With sinewy fingers, stained blue, he pried the window open and crawled inside. Would he hide under the bed? In the hatbox’s closet? The crawlspace? He waited in darkness, yes, but not alone. For months he’d been sending his friends ahead to meet him there, until the beams were rotten with ghosts and nightmares grew like black mold in the walls. They would live here. Forever.
Shaken, you go back inside, turning on all the lights. And there’s your laptop, sitting on the living room coffee table where you certainly didn’t leave it. Its screen is dark, waiting.
As you lower yourself onto the couch, the floorboards bend beneath you and their knotholes open like mouths to groan. The air is thick; your cheeks are flushed and breathing labored. You reach down to wake the computer, but the trackpad is cool and greasy and leaves an inky smudge across your fingertips. As you look around for a paper towel or a rag to wipe your hand, you could swear a bulge in the wall quickly flattens as if embarrassed at being caught. A heavy truck rumbles by outside, and down the hall, from the bedroom, something snickers.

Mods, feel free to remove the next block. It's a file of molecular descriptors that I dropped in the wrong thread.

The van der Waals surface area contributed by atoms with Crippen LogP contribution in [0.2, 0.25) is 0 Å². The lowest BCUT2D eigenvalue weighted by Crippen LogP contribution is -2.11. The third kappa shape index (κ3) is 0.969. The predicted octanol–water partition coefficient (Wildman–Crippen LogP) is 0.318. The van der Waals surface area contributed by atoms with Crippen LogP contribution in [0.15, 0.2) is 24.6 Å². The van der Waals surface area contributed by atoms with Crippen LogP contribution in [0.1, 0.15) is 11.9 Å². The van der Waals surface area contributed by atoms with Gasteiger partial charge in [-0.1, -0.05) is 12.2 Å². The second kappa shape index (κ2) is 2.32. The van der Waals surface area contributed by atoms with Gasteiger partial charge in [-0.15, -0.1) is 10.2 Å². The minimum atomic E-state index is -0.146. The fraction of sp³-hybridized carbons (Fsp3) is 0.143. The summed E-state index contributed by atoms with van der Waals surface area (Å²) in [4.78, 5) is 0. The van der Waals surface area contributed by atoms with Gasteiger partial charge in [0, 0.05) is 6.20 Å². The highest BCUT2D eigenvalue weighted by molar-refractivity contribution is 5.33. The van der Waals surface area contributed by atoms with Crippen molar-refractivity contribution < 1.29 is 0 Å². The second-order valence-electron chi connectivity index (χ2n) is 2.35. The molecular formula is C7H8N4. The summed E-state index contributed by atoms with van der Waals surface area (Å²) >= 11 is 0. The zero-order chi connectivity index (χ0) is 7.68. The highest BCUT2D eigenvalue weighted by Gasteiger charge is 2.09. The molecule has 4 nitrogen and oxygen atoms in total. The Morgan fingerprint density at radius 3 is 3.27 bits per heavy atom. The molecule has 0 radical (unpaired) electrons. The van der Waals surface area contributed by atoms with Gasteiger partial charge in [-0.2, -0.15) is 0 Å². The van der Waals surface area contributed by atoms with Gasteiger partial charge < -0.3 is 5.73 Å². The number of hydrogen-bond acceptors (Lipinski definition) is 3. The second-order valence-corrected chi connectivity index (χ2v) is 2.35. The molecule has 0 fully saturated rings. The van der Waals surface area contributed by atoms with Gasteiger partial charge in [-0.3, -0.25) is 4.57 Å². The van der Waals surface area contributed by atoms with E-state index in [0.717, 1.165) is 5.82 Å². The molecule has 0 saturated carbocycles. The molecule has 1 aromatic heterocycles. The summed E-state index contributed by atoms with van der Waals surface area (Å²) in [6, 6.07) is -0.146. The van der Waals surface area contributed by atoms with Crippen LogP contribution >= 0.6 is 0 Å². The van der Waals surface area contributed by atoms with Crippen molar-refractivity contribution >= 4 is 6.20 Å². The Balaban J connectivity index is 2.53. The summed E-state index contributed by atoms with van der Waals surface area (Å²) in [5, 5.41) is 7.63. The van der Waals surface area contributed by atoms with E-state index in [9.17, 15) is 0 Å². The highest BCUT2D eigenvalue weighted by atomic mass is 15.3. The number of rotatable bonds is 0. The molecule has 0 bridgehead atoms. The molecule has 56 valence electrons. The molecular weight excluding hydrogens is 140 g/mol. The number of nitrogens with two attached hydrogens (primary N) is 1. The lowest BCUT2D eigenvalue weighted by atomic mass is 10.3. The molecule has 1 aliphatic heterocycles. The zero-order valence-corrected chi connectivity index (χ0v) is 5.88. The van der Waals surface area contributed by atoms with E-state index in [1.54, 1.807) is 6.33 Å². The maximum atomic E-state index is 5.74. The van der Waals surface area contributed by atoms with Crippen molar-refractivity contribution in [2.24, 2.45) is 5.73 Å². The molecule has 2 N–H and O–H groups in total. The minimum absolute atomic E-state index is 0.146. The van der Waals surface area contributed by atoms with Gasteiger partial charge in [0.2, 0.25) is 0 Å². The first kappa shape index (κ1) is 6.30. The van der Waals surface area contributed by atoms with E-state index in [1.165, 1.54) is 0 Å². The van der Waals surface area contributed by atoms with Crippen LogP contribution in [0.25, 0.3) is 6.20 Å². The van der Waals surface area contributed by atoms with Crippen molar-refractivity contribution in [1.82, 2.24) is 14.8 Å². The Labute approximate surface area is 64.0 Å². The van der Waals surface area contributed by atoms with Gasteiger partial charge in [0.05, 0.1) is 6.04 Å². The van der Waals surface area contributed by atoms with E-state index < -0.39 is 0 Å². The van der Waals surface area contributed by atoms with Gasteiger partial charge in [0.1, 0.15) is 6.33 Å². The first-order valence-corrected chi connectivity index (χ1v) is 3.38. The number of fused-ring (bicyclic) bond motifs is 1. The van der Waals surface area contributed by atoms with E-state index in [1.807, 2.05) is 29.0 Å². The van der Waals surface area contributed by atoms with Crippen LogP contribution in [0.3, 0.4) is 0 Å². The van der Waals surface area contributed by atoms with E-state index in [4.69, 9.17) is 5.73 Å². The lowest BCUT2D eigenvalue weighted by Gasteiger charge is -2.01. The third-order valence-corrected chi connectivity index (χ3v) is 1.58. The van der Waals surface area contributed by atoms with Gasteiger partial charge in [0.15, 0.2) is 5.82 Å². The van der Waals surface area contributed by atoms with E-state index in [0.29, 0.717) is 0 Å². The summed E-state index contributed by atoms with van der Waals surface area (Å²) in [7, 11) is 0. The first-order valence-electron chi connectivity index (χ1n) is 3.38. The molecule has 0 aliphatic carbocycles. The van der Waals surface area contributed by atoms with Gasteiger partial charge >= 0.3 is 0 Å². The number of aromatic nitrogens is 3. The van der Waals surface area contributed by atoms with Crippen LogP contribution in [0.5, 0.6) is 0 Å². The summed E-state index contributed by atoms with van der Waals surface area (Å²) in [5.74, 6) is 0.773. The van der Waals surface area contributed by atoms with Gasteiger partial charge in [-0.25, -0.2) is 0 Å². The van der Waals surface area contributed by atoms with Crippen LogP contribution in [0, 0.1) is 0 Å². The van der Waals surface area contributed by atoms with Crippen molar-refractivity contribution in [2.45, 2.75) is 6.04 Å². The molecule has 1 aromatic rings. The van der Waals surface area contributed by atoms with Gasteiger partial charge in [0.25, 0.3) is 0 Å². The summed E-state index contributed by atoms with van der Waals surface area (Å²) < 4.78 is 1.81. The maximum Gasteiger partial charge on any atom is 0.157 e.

Back on your laptop, the browser is open to Gordon B. White’s Patreon page and has been scrolled down to highlight the notification that he now offers two new support tiers. For a recurring $8 donation, Gordon can take one ghost per month, put it in a postcard and send it away. It can find a new home far from you. However, for a single, much, much larger payment, he’ll take care of all your ghosts at once. He’ll put them into a single story and send them out into the world to haunt other readers wherever they may.
As you sign into your Patreon account, the sound of scissors, the smell of carnations, the creaking stair, the shuffling beneath the floor, all of it pauses. They wait for you to enter your credit card information.